Ron Fishburn

On its face, the agenda item before Purcell’s city council on Monday seemed simple.

Name the new office building at the city airport for the late Ron Fishburn.

But it turned into a major stumbling block when mayor Ted Cox said the city needs a written policy on naming public property.

Fishburn, who died in December 2019, was a flight instructor and flew helicopters on three combat tours in Vietnam.

His military honors included the Distinguished Flying Cross and the Legion of Merit, the nation’s highest peacetime honor.

He retired from active duty as a lieutenant colonel and returned to Purcell, where he served 18 years on the city council and several terms as mayor.

While professing great admiration for Fishburn, Cox said the city needs a policy “on how we name things.”

“By no means I’m not against this,” he said. “I’m good either way.”

Citing today’s counter culture, Cox admitted he is “scared” what can come back on the council in the future.

“You never know what will happen down the road,” city attorney Greg Dixon said. “You have to protect the council.”

City manager Dale Bunn said there is a draft of a proposed form for naming city property.

Among qualifications on that form are a requirement the individual be a member of the community for a certain length of time.

“They have to qualify for it, like Giving Time,” Bunn said.

Council member Jay Tate brought the nomination before the council.

He pointed out the Airport Board had already approved naming the building for Fishburn and that’s why it was now before the council to accept or reject that board’s recommendation.

Tate read a list of Fishburn’s accomplishments in the Army and as a civilian.

Fishburn’s son, Graham, is currently on the city council. He was silent during most of the discussion before thanking Tate for his comments about his father.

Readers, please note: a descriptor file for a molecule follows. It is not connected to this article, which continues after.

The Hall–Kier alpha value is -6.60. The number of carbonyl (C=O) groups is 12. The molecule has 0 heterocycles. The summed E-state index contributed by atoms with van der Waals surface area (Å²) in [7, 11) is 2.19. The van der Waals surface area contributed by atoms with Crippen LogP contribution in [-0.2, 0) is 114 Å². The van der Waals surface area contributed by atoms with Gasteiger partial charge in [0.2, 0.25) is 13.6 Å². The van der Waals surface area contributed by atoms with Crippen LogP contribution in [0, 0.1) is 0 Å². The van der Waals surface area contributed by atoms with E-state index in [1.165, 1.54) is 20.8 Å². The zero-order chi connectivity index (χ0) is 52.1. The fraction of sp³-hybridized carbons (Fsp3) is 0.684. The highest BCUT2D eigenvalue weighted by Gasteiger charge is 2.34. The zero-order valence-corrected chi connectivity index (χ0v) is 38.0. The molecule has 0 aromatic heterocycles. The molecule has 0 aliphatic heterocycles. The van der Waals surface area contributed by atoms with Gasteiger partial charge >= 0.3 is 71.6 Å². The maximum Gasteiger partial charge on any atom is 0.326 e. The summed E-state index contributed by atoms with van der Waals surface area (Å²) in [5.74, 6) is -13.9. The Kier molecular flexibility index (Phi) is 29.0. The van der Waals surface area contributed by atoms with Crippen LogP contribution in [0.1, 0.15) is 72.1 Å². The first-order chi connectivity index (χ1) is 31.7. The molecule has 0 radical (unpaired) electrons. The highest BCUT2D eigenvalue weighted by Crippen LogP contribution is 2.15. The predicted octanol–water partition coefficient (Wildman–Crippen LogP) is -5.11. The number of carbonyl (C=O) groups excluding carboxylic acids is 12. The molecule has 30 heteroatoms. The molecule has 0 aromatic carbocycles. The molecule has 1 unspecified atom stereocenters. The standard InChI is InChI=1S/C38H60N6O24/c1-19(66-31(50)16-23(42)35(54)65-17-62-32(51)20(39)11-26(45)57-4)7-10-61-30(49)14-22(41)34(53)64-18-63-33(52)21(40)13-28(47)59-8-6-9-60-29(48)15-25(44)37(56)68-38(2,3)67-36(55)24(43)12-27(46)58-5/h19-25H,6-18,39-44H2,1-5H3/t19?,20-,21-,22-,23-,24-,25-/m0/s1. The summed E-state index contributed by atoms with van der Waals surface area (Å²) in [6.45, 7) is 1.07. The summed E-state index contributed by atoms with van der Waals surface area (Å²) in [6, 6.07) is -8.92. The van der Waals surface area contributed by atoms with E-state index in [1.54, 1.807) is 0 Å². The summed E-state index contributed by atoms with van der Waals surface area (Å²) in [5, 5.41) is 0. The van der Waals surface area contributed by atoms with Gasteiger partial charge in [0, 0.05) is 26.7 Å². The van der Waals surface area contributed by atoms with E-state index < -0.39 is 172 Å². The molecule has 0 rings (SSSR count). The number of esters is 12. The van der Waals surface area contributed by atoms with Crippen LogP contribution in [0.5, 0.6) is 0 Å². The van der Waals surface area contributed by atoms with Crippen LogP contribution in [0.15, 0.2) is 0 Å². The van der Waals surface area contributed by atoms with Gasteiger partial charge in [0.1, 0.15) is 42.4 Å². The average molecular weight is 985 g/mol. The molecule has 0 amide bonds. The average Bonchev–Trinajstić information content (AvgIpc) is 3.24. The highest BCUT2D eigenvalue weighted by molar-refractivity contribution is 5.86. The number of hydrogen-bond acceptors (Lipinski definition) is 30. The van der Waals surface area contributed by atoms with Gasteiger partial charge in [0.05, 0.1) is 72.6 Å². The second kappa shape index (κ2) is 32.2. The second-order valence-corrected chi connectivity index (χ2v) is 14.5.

The council eventually approved the measure on a unanimous vote.

In other business, the council:

  • condemned a dilapidated vacant house at 520 Apache, clearing the way for the structure to be demolished by the city;
  • approved a $35,623.57 change order for the rehabilitation work of the Red Hill water tower after the contractor determined the tank’s diameter is 60 feet, not 54 feet as reported;
  • approved the Purcell Rural Fire Board’s request to purchase gear for $8,570.50 and new radios for $11,750;
  • tabled action on the Parks and Recreation Board’s recommendation setting the city’s Independence Day celebration and fireworks show on July 2, a Friday;
  • approved a measure directing Bunn to establish time limits for parking on Main Street between Canadian Avenue and 3rd Avenue;
  • approved an ordinance requiring owners to clean up after their animals that defecate on city property;
  • approved a resolution for the city to apply for 50-50 grant funding for new playground equipment and a new pavilion at Purcell Lake;
  • approved an ordinance implementing tiers for medical marijuana processing;
  • approved the city’s diamond level membership and $26,000 annual dues in the Heart of Oklahoma Chamber of Commerce;
  • approved a $28,750 contract with Dillon & Associates for the city’s 2020-21 fiscal year audit;
  • discussed with city engineer Kenny Sullivan an option to direct drainage in the 500 block of South 6th Avenue; and
  • took no action on complaints by Diana Ramirez about parking issues and an overgrown lot in the 200 block of North Canadian Avenue.
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